Annotated Bibliography: Rwandan Genocide: Annotated Bibliography

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¶ … Rwandan genocide: An annotated bibliography

Anderson, G. (2009). Roots of genocide. America, 16-19.

This article is a profile of Francis Deng, a man who has traveled all over the world on behalf of the UN to study the legacy of genocide in various countries. Deng specializes in dealing with IDP (internally displaced persons) who have been uprooted because of internal conflicts within a particular nation but who are not classified as refugees. Deng's own roots are in the Sudan, a nation which has seen its share of ethnic conflicts and genocide. According to Deng, genocide is an extreme response to a people's conflict about their collective identity. It involves clashes based upon race, ethnicity, religion, and nationality whereby one group seeks to define itself by excluding and then hurting another group (Anderson 2009: 16).

In support of this notion, Deng notes that despite each group's perception of itself and the other group as being very distinct, from an outsider's perspective it is often very difficult to tell the two warring groups apart. The Bosnians and the Serbians looked very much the same from Deng's outsider perspective; Arabs can be darker-skinned than Africans yet race still remains a volatile issue in many countries. The greater the anxiety about identity, the greater the hatred. Deng calls the genocide within the Sudan a 'culture-cide' as well as a genocide because of the determination of the aggressor to Islamize the entire population and eradicate all non-Muslim religious and cultural elements from the nation (Anderson 2009: 18).

Deng notes that genocide is a universal phenomenon and believes it is essential for responders to treat it as such. It is not enough to punish the aggressor: we must ask ourselves why the genocide happened and how we can prevent it from occurring again. He also notes common themes in the way that the 'other' group is perceived -- like animals, rather than human beings. Encouraging people to see the enemy as human rather than objectifying the enemy is a critical component of creating a more peaceful world.

Bhavnani, R. & Backer, D. (2000). Localized ethnic conflict and genocide: Accounting for differences in Rwanda and Burundi. The Journal of Conflict Resolution, 44, 3: 283-306 Stable URL: http://www.jstor.org/stable/174628

Why do certain nations which experience unrest devolve into genocide and other nations do not? Are there substantial differences between nations who do undergo such an unraveling? This is the question Bhavnani & Backer (2000) attempt to answer in their article. Although ethnic violence, ethnic cleansing and genocide are unfortunately endemic to all societies on some level, there is vast variation in the scale depending on the cultural and social concepts held by the warring factions. Rwanda and Burundi are specifically used as case studies of different extremities of violence. The critical variables identified by the authors that affect magnitude are "levels of interethnic trust, genocidal norms, and noise in the transmission of messages" (Bhavnani & Backer 2000). The authors provide an overview of various previous models of ethnic cooperation and conflict in their analysis, all of which tended to stress that cooperation rather than conflict between groups was the norm (an idea the authors disagree with).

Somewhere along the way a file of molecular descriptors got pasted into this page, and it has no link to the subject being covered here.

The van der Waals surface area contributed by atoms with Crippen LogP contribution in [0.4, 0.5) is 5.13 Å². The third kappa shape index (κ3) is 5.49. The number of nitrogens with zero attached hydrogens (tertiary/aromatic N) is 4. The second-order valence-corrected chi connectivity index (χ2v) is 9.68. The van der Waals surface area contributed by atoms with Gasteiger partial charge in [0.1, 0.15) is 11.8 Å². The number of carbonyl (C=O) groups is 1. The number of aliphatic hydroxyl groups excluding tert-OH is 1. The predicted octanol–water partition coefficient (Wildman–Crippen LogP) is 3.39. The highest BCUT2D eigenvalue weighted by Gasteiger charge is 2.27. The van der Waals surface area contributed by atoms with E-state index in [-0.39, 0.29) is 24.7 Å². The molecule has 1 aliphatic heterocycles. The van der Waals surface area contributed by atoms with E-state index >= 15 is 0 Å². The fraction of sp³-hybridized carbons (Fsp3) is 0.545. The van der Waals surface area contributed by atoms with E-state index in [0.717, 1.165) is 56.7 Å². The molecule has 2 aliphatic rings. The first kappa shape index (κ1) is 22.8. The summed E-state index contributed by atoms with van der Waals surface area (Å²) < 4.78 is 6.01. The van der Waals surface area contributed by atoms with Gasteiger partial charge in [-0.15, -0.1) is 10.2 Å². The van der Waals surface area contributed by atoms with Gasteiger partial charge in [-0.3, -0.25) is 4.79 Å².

Both Rwanda and Burundi defy such predictions, particularly since before the conflict each society was quite heterogeneous in nature and the eventually-warring groups knew one another quite well. According to the authors familiarity can actually create the seeds of violence, combined with a catalytic incident and group policing amongst the aggressor group so there are high penalties for noncompliance. Thus, contrary to previous expectations, group knowledge was not found to impede violence. In fact the characteristic 'trust' between the Rwandan Hutus and Tutsis actually facilitated acts of genocide, given that the Tutsi assumed they would not be at risk, given the level of trust they had in local Hutu leaders who had previously been friendly. Socially demanded violence for membership in the in-group trumped any preexisting intergroup trust than existed in Rwanda. Finally, 'noise' or miscommunication between groups further exacerbated tensions. All of these factors were present in Rwanda but not in Burundi, despite similarities between the two contexts in terms of political instability.